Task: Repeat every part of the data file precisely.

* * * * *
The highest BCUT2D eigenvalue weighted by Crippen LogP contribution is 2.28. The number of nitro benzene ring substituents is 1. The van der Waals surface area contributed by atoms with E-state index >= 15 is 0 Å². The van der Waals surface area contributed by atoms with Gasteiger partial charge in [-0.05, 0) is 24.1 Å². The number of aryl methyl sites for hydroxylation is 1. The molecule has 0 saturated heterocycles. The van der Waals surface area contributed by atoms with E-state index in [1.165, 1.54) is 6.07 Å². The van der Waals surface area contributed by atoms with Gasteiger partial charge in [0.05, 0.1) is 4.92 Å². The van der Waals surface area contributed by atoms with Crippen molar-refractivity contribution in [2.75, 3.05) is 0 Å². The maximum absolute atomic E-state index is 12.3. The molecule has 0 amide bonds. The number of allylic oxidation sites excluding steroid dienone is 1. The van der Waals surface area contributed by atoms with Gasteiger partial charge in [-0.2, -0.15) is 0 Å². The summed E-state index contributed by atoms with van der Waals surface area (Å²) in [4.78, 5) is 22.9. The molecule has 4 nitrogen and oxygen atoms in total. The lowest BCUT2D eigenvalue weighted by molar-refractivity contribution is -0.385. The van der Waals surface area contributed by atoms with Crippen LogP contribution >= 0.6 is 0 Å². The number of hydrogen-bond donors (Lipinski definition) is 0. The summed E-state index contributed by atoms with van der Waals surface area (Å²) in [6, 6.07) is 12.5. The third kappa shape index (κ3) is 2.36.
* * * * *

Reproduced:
The highest BCUT2D eigenvalue weighted by Crippen LogP contribution is 2.28. The number of nitro benzene ring substituents is 1. The van der Waals surface area contributed by atoms with E-state index >= 15 is 0 Å². The van der Waals surface area contributed by atoms with Gasteiger partial charge in [-0.05, 0) is 24.1 Å². The number of aryl methyl sites for hydroxylation is 1. The molecule has 0 saturated heterocycles. The van der Waals surface area contributed by atoms with E-state index in [1.165, 1.54) is 6.07 Å². The van der Waals surface area contributed by atoms with Gasteiger partial charge in [0.05, 0.1) is 4.92 Å². The van der Waals surface area contributed by atoms with Crippen molar-refractivity contribution in [2.75, 3.05) is 0 Å². The maximum absolute atomic E-state index is 12.3. The molecule has 0 amide bonds. The number of allylic oxidation sites excluding steroid dienone is 1. The van der Waals surface area contributed by atoms with Gasteiger partial charge in [-0.2, -0.15) is 0 Å². The summed E-state index contributed by atoms with van der Waals surface area (Å²) in [4.78, 5) is 22.9. The molecule has 4 nitrogen and oxygen atoms in total. The lowest BCUT2D eigenvalue weighted by molar-refractivity contribution is -0.385. The van der Waals surface area contributed by atoms with Crippen LogP contribution >= 0.6 is 0 Å². The number of hydrogen-bond donors (Lipinski definition) is 0. The summed E-state index contributed by atoms with van der Waals surface area (Å²) in [6, 6.07) is 12.5. The third kappa shape index (κ3) is 2.36.